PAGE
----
What does the Bipartisan Policy Center have in common with the Berlin Wall, 9/11, the First Amendment, and the Civil Rights Movement? They all represent major news stories important enough to be featured at The Newseum, one of the top attractions in Washington, D.C.
On June 24, 2014, the BPC unveiled the long-awaited recommendations from its Commission on Political Reform (CPR). The presentation at The Newseum was the culmination of an 18-month-long series of events and working with various political groups, leaders, and the general public.
We are here today as Americans with the conviction that our nation, unique in history, can find its way through these difficult times...BPC's Commission for Political Reform
The CPR was launched to “investigate the causes and consequences of America’s partisan political divide and to advocate for specific reforms that will improve the political process and that will work in a polarized atmosphere.”
Their recommendations are nothing short of providing real solutions to the divisiveness, political stalemate, and congressional gridlock that has pervaded American politics in recent years. The findings are inherently newsworthy and The Newseum was a highly relevant venue for the release of the multi-pronged strategies for reform.
Senator Snowe, in her introductory remarks at the event, spoke of how she had observed firsthand how the environment in Congress became more polarized and divisive.
“There was never a ‘Golden Era’ of bipartisanship, and consensus building was always extraordinarily difficult,” she explained.
The launch of these reforms comes at a “compelling moment” in our history, Snowe stated.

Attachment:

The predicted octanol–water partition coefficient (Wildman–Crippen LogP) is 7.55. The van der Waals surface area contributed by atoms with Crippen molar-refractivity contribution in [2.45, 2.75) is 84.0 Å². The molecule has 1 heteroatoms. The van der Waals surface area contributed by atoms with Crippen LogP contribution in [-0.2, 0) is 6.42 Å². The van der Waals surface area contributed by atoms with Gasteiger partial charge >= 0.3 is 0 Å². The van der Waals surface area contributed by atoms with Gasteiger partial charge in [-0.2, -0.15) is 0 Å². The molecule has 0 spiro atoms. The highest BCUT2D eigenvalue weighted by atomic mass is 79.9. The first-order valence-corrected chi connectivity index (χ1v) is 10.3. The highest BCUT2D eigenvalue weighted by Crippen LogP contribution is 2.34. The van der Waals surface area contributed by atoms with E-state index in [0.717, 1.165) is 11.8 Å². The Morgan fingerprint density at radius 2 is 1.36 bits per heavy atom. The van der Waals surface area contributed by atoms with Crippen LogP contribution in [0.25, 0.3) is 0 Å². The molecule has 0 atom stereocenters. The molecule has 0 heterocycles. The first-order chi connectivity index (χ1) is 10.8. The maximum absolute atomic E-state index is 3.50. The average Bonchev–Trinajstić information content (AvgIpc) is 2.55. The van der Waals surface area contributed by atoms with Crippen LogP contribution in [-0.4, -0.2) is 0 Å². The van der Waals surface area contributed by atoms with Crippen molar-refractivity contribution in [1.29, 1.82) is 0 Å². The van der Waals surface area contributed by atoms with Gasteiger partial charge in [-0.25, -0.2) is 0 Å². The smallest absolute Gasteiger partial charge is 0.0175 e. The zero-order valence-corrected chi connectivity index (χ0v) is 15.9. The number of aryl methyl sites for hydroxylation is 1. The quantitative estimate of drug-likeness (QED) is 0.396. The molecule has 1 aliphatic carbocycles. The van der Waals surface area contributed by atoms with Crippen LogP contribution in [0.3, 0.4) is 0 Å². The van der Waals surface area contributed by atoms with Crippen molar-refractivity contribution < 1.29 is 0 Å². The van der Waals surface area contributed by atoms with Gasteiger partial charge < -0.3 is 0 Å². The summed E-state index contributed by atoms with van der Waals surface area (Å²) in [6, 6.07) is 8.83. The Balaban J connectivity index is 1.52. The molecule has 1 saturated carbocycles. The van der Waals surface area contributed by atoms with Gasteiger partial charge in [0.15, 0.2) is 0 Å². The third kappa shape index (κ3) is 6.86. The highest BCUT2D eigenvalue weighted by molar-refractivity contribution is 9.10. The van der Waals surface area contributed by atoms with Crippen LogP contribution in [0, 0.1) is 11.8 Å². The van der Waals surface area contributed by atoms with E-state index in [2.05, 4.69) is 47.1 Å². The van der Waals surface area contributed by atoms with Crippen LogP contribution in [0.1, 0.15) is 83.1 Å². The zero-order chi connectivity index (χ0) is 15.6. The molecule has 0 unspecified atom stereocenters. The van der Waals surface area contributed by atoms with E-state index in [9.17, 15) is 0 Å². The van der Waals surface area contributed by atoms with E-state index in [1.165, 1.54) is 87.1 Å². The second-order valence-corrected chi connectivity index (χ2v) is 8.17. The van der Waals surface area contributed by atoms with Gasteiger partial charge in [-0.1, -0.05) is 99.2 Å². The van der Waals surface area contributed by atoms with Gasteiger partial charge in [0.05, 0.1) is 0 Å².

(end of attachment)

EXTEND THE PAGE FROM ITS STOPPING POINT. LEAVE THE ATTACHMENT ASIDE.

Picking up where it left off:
“We are here today as Americans with the conviction that our nation, unique in history, can find its way through these difficult times and continue to shine as an example of democracy for the rest of the world.” –Letter from the co-chairs of BPC’s Commission for Political Reform
The CPR recommendations center on three main areas:
The Electoral System
“Our first set of recommendations concerns the electoral rules of the games, by which men and women are elected to serve their neighbors.”
- Creating a fairer, more open, and more transparent process
- Making the redistricting process fair for both parties
- Engaging Americans in primaries
- Fixing voter-registration lists
- Promoting disclosure of campaign finances
“Our second set of recommendations focuses on the institution that is at the epicenter of today’s polarized politics: the U.S. Congress.”
- Transforming Congress into a Higher-Performing Organization
- Promoting regular order
- Strengthening inter-branch dialogue
- Empowering members and committees
- Reforming the filibuster and guaranteeing minority amendments
- Adopting a two-year budget cycle
A Call to Service
“Successful democracies require an educated citizenry that actively participates in civic life.”
- Calling for a more engaged citizenry
- Committing to one year of service
- Repairing an overburdened appointments process
- Incorporating public service into the classroom
- Scaling up service opportunities
- Encouraging Americans to run for office
However, the commission is mindful of how difficult it will be to enact reform in a deeply divided environment.
“Our proposals are not a magic elixir that will somehow restore America’s body politic to health. That is simply not going to happen,” Daschle remarked during the presentation
He continued to explain how the proposals taken together have the potential to create “a stronger, more unified country that is better equipped to meet the challenges of our time.” Daschle said they were also aware that their recommendations needed to be rooted in pragmatism and not be “a bridge too far” in the short term.
The commission’s next steps are to bring their recommendations directly to the 114th Congress.
“It is our hope that congressional leaders from both parties can embrace the commission’s recommendations to improve debate in Congress,” the report states. “To compromise is not to dance with the devil: it is the lubricant of our democracy.”
The BPC also plans a series of events aimed at promoting public awareness and education.
“Many of the recommendations depend on the support of average citizens not elites in Washington institutions.”
Perhaps someday this era of polarization and partisanship will be relegated to a minor chapter in the history books. The BPC’s efforts to strengthen our democracy may mark a new chapter for a brighter future.